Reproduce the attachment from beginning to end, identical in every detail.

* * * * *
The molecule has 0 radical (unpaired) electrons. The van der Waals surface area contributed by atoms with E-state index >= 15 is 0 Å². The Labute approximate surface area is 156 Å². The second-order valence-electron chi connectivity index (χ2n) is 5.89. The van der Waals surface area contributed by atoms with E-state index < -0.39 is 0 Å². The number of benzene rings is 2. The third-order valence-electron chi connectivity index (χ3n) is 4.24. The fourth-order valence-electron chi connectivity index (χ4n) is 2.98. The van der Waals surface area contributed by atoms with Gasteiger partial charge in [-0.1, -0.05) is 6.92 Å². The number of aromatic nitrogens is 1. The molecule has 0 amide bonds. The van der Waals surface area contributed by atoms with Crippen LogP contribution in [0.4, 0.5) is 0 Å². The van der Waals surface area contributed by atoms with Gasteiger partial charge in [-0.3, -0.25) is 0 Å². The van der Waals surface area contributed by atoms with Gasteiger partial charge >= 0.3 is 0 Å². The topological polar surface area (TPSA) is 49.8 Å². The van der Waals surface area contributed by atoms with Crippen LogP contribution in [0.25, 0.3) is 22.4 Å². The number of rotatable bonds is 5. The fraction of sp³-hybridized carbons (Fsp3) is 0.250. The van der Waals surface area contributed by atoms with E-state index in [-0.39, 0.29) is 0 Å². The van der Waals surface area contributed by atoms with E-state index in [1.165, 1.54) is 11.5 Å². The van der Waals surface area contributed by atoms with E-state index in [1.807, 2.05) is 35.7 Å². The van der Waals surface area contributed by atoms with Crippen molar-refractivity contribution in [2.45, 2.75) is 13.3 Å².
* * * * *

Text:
The molecule has 0 radical (unpaired) electrons. The van der Waals surface area contributed by atoms with E-state index >= 15 is 0 Å². The Labute approximate surface area is 156 Å². The second-order valence-electron chi connectivity index (χ2n) is 5.89. The van der Waals surface area contributed by atoms with E-state index < -0.39 is 0 Å². The number of benzene rings is 2. The third-order valence-electron chi connectivity index (χ3n) is 4.24. The fourth-order valence-electron chi connectivity index (χ4n) is 2.98. The van der Waals surface area contributed by atoms with Gasteiger partial charge in [-0.1, -0.05) is 6.92 Å². The number of aromatic nitrogens is 1. The molecule has 0 amide bonds. The van der Waals surface area contributed by atoms with Crippen LogP contribution in [0.4, 0.5) is 0 Å². The van der Waals surface area contributed by atoms with Gasteiger partial charge in [-0.3, -0.25) is 0 Å². The van der Waals surface area contributed by atoms with Gasteiger partial charge >= 0.3 is 0 Å². The topological polar surface area (TPSA) is 49.8 Å². The van der Waals surface area contributed by atoms with Crippen LogP contribution in [0.25, 0.3) is 22.4 Å². The number of rotatable bonds is 5. The fraction of sp³-hybridized carbons (Fsp3) is 0.250. The van der Waals surface area contributed by atoms with E-state index in [-0.39, 0.29) is 0 Å². The van der Waals surface area contributed by atoms with E-state index in [1.165, 1.54) is 11.5 Å². The van der Waals surface area contributed by atoms with E-state index in [1.807, 2.05) is 35.7 Å². The van der Waals surface area contributed by atoms with Crippen molar-refractivity contribution in [2.45, 2.75) is 13.3 Å².